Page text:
The applicable mold in fabricating the instant brushes consists of a stacked plates of hardened tool steel, each being 0.050 thick and two and one-half inches long and from 0.025 to 2 inches wide. The plates are drilled with a high precision drill to a tolerance of 2 microns. The plates begin with a hole diameter of 0.009 and are subsequently serially reduced in diameter on each plate between 0.005 and 0.001 inches. The applicable drills employed are carbide drill bits which normally cannot drill through more than 0.050 inch thick materials at one time. The resultant bores produced are tapered. The depth of the hole ranges from 0.100 in depth to 0.500 inches in depth.

A many layered steel plate may contain an internal elective resistance heater to aid resin-material in migrating to the last plate containing the smallest diameter hole.

Furthermore, the backing plate is designed in such a manner to permit air to escape and to mechanically force air back into the mold to aid the bristles in exiting the mold on the completion of the cycle. It will be appreciated that there can be no undercuts in the stepping of the mold or the bristles will not be freed of the mold.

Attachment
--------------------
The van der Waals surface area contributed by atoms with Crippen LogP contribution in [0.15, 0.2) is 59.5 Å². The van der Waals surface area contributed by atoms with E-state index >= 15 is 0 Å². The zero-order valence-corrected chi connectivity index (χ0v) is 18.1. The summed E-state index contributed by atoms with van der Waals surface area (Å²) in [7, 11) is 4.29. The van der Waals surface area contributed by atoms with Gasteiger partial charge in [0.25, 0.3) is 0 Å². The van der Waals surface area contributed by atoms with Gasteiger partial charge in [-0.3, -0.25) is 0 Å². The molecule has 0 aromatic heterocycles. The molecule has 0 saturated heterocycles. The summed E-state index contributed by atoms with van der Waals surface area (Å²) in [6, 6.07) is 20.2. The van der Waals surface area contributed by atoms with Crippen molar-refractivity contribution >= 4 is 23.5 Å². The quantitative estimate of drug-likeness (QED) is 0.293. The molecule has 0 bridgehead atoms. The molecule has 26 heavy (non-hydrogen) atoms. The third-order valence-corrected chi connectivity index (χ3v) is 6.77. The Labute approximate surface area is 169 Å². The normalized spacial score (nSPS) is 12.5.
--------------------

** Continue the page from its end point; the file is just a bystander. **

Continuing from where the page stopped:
BRIEF DESCRIPTION OF THE DRAWINGS

FIG. 1 is a view of the ball having the resultant bristles of the present invention.

FIG. 2 is a view of the mold portion for fabricating ball of FIG. 1.

FIG. 3 is a cross-sectional fragmentary portion of one semi-sphere showing a succession of bits operating to drill bores;

FIG. 4 is a cross-sectional fragmentary portion of the assembled nesting semi-spheres of the mold with aligned bores and with the resin being injected to fill, in succession, the bores;

FIG. 5 is a cross-sectional fragmentary portion of the mold of FIG. 4 with all of the resin in place;

FIG. 6 is a similar view of FIG. 5 showing the mold being unloaded;

FIGS. 7, 8 and 9 are similar to FIGS. 4, 5 and 6 showing the bores with a smooth taper and the bristles produced thereby truly conical;